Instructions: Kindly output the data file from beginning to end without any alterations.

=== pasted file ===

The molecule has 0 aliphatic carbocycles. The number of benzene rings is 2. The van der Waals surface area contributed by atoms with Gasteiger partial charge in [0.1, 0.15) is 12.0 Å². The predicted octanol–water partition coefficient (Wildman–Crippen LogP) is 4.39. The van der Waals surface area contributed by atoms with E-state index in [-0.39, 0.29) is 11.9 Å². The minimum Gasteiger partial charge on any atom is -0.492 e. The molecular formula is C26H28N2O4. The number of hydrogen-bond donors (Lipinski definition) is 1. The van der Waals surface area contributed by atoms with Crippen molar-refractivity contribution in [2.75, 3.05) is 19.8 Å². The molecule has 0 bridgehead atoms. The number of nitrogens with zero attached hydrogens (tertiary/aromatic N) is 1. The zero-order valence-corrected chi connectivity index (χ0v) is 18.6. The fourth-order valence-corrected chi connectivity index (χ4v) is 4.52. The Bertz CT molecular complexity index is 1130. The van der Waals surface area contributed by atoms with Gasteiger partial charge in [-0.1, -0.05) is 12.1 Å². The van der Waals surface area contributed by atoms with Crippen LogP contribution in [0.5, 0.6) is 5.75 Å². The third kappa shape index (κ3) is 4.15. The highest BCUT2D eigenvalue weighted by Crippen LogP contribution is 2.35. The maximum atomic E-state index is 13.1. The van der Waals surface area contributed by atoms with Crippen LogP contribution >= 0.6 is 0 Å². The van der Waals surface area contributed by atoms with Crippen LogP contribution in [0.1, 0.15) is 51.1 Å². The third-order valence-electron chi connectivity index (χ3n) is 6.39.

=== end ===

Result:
The molecule has 0 aliphatic carbocycles. The number of benzene rings is 2. The van der Waals surface area contributed by atoms with Gasteiger partial charge in [0.1, 0.15) is 12.0 Å². The predicted octanol–water partition coefficient (Wildman–Crippen LogP) is 4.39. The van der Waals surface area contributed by atoms with E-state index in [-0.39, 0.29) is 11.9 Å². The minimum Gasteiger partial charge on any atom is -0.492 e. The molecular formula is C26H28N2O4. The number of hydrogen-bond donors (Lipinski definition) is 1. The van der Waals surface area contributed by atoms with Crippen molar-refractivity contribution in [2.75, 3.05) is 19.8 Å². The molecule has 0 bridgehead atoms. The number of nitrogens with zero attached hydrogens (tertiary/aromatic N) is 1. The zero-order valence-corrected chi connectivity index (χ0v) is 18.6. The fourth-order valence-corrected chi connectivity index (χ4v) is 4.52. The Bertz CT molecular complexity index is 1130. The van der Waals surface area contributed by atoms with Gasteiger partial charge in [-0.1, -0.05) is 12.1 Å². The van der Waals surface area contributed by atoms with Crippen LogP contribution in [0.5, 0.6) is 5.75 Å². The third kappa shape index (κ3) is 4.15. The highest BCUT2D eigenvalue weighted by Crippen LogP contribution is 2.35. The maximum atomic E-state index is 13.1. The van der Waals surface area contributed by atoms with Crippen LogP contribution >= 0.6 is 0 Å². The van der Waals surface area contributed by atoms with Crippen LogP contribution in [0.1, 0.15) is 51.1 Å². The third-order valence-electron chi connectivity index (χ3n) is 6.39.